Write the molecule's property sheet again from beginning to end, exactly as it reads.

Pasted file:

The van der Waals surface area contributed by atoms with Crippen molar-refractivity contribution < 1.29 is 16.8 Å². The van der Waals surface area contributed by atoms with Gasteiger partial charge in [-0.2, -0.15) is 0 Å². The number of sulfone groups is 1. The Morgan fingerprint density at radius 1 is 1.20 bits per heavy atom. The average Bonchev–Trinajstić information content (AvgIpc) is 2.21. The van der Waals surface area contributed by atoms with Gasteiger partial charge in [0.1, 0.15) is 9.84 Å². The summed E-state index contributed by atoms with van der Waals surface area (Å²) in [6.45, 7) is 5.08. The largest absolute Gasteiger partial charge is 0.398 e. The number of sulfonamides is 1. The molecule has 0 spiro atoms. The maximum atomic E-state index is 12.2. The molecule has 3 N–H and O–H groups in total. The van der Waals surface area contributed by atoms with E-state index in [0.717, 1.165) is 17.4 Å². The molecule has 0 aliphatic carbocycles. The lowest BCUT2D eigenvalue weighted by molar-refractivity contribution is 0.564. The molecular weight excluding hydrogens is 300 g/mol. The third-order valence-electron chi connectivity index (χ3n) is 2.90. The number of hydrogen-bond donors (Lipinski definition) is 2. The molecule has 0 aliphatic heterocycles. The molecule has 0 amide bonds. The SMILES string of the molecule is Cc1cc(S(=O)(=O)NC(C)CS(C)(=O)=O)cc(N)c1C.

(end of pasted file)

The van der Waals surface area contributed by atoms with Crippen molar-refractivity contribution < 1.29 is 16.8 Å². The van der Waals surface area contributed by atoms with Gasteiger partial charge in [-0.2, -0.15) is 0 Å². The number of sulfone groups is 1. The Morgan fingerprint density at radius 1 is 1.20 bits per heavy atom. The average Bonchev–Trinajstić information content (AvgIpc) is 2.21. The van der Waals surface area contributed by atoms with Gasteiger partial charge in [0.1, 0.15) is 9.84 Å². The summed E-state index contributed by atoms with van der Waals surface area (Å²) in [6.45, 7) is 5.08. The largest absolute Gasteiger partial charge is 0.398 e. The number of sulfonamides is 1. The molecule has 0 spiro atoms. The maximum atomic E-state index is 12.2. The molecule has 3 N–H and O–H groups in total. The van der Waals surface area contributed by atoms with E-state index in [0.717, 1.165) is 17.4 Å². The molecule has 0 aliphatic carbocycles. The lowest BCUT2D eigenvalue weighted by molar-refractivity contribution is 0.564. The molecular weight excluding hydrogens is 300 g/mol. The third-order valence-electron chi connectivity index (χ3n) is 2.90. The number of hydrogen-bond donors (Lipinski definition) is 2. The molecule has 0 aliphatic heterocycles. The molecule has 0 amide bonds. The SMILES string of the molecule is Cc1cc(S(=O)(=O)NC(C)CS(C)(=O)=O)cc(N)c1C.